- The program includes a Clipboard Manager which monitors your Windows clipboard and provides convenient access to the previous text that you have copied into the clipboard. By monitoring your computer usage and commonly used terms, PhraseExpress can also correct your spelling mistakes in any program.
It is not my intention to create a thorough “How To” tutorial on the use of PhraseExpress. Rather, my goal is to show how the key features of PhraseExpress can be used in a researcher’s or teacher’s work-flow to increase work efficiency.
After installing PhraseExpress, you can set it to start with windows or start it manually. After starting the program, it will run in the system tray.
To begin working with PhraseExpress, right click on the icon and click “Edit Phrases” and the user interface will appear.
Let’s examine the basic use of the program first. Getting started with PhraseExpress is quite straightforward and easy to follow by examining the screen-shots below and watching the video.
Creating New Phrases
Watch the video, and then read the step-by-step outline below
1. First create a new folder in which you will store your phrases. Using folders for different categories will help keep your phrases organized.
Here I have created a new folder “My Common Phrases” for my day-to-day phrases. I’ve also created separate folders for “Meihuaquan Research” and “Editing Proofreading”. Left-click on the newly-created folder “My Common Phrases” and then click on “New Phrase” (see the screen shot below)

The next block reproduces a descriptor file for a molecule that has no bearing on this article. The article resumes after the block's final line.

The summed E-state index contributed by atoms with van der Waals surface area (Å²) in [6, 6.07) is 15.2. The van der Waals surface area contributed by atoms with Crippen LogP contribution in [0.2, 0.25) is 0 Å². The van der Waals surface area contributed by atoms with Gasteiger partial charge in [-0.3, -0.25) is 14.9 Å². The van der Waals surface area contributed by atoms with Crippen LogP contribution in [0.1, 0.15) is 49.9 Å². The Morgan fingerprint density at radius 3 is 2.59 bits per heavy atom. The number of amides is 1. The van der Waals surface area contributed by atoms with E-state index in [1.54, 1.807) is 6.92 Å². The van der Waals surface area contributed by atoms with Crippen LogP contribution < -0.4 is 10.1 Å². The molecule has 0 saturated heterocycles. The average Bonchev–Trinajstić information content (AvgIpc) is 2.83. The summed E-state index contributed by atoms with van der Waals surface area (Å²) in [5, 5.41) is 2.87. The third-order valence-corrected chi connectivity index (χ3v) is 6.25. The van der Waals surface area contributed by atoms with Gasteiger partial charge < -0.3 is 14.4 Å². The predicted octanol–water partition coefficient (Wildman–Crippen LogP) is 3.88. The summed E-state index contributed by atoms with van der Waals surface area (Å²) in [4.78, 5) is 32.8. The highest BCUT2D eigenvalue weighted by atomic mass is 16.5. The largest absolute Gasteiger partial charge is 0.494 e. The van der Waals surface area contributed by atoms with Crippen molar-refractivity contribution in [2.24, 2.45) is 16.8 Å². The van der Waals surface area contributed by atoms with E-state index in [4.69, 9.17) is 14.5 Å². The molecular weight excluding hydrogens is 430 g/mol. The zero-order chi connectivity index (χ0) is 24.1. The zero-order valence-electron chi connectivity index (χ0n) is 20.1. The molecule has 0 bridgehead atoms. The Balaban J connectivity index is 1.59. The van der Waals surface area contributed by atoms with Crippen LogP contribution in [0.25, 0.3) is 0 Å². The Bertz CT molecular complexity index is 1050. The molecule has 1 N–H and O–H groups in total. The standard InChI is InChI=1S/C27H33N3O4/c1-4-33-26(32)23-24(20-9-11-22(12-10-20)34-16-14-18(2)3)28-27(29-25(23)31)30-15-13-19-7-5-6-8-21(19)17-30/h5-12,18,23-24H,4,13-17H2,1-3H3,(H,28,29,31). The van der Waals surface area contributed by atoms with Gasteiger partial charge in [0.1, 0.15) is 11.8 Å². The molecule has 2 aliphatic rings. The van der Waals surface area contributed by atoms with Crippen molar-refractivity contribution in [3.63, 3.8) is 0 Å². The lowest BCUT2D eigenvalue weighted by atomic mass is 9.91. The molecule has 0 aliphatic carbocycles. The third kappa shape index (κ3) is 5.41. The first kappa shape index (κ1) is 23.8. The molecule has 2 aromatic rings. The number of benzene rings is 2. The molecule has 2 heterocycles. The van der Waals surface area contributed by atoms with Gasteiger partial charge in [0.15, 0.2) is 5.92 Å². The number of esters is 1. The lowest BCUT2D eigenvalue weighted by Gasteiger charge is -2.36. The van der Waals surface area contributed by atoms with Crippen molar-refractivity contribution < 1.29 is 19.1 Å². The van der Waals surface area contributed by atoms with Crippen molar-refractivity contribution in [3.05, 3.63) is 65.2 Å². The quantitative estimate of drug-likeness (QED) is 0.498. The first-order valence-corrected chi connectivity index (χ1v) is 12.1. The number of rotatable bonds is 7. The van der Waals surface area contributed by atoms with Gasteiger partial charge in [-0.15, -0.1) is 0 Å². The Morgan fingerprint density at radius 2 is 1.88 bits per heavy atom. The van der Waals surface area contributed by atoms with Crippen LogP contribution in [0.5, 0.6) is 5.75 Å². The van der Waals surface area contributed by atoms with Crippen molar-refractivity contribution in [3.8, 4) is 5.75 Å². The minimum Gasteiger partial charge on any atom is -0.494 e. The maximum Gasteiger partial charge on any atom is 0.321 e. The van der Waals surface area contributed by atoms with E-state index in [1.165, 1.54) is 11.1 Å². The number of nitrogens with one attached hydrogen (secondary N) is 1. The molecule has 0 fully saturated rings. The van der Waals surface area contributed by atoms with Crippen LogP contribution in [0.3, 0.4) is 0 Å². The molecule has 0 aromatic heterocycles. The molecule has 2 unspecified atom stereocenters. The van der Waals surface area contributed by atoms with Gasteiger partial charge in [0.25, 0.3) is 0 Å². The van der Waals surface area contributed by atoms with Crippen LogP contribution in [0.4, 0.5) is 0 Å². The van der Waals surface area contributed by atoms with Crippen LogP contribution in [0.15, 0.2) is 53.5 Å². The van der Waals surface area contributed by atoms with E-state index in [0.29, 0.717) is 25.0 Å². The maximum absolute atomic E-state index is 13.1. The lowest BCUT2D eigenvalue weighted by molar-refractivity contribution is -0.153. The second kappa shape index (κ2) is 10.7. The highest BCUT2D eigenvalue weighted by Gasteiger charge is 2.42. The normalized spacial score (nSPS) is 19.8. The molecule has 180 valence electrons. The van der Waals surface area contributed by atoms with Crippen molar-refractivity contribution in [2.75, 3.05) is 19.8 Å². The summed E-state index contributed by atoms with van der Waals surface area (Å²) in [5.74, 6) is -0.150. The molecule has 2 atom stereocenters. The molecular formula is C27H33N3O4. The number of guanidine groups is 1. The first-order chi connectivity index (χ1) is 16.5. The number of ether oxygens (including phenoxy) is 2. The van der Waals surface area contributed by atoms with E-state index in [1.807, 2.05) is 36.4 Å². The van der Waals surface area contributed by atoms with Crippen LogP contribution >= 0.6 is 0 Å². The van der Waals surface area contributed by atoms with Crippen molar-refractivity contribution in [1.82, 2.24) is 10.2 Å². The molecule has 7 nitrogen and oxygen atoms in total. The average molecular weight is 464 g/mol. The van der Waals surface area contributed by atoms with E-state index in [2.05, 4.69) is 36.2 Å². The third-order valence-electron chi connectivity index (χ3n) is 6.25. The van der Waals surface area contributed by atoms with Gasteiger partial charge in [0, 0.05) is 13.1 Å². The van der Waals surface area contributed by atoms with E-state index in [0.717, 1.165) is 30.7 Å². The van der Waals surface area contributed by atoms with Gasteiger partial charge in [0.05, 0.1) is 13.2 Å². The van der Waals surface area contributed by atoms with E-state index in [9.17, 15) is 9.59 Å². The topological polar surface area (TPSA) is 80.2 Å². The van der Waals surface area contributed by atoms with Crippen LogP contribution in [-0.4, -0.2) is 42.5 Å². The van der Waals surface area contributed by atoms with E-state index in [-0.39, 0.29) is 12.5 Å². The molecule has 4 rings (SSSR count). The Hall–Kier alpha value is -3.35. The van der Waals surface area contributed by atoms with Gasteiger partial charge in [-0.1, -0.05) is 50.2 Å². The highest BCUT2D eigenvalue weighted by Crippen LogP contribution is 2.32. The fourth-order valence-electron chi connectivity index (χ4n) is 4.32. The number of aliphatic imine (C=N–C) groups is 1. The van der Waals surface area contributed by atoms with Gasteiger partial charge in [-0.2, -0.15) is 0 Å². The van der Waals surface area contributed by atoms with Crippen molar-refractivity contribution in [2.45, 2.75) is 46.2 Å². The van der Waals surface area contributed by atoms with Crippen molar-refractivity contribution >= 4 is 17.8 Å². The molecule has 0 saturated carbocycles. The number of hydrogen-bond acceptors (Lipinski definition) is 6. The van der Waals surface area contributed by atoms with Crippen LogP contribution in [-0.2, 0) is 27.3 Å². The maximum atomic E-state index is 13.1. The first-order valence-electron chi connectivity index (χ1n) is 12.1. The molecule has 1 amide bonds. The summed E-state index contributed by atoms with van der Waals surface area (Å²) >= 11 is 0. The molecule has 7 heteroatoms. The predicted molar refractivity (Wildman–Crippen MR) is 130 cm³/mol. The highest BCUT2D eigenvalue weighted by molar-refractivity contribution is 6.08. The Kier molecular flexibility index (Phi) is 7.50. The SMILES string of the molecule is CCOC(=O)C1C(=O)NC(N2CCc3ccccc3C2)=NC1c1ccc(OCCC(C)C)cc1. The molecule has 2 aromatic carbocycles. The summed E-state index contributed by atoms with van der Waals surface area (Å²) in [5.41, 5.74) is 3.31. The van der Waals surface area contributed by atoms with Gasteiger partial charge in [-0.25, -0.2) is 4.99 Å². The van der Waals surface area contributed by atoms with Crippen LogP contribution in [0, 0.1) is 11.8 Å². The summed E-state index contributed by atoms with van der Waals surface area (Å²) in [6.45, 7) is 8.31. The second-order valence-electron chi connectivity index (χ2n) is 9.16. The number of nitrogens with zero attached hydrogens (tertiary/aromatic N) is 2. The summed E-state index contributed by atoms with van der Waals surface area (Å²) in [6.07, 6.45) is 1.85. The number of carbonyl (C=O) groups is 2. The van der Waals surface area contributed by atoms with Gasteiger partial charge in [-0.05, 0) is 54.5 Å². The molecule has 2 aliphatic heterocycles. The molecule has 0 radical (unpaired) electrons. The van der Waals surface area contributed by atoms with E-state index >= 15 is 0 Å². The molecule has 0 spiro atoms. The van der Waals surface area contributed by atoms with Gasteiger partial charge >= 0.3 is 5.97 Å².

2. Then in the Description box, type in a description of the phrase. The Description identifies the phrase that will appear in the “Phrase Popup Menu”.
3. In the Information/Formatted Phrase box, enter the text that you want to be inserted into your document. The insertion will only take place when you enter a string of text called “Autotext” followed by the Postfix which confirms your intent to expand the phrase. In PhraseExpress, you can have 3 different types of formatting to expand into documents:
This is the recommended default setting.
Refer to the annotated “Creating new phrases step-by-step” screen-shot above.
4. The “Autotext” is a mnemonic short string of characters that will be replaced with the long word/phrase that you will enter in the Information/ Formatted Phrase box. I found that using 2 or 3 character for the Autotext string is usually enough. Refer to the annotated screen-shot above.
In addition to using the Autotext mnemonic shortcuts (sometimes called a “keyword activation system”) to trigger the insertion of word/phrase strings, users can also assign a hotkey (a combination of keys) for each phrase to insert it. Interestingly, hotkeys can also be assigned to a folder of phrases which will cause a list of all the phrases in a folder to pop up and allow you to chose the desired word.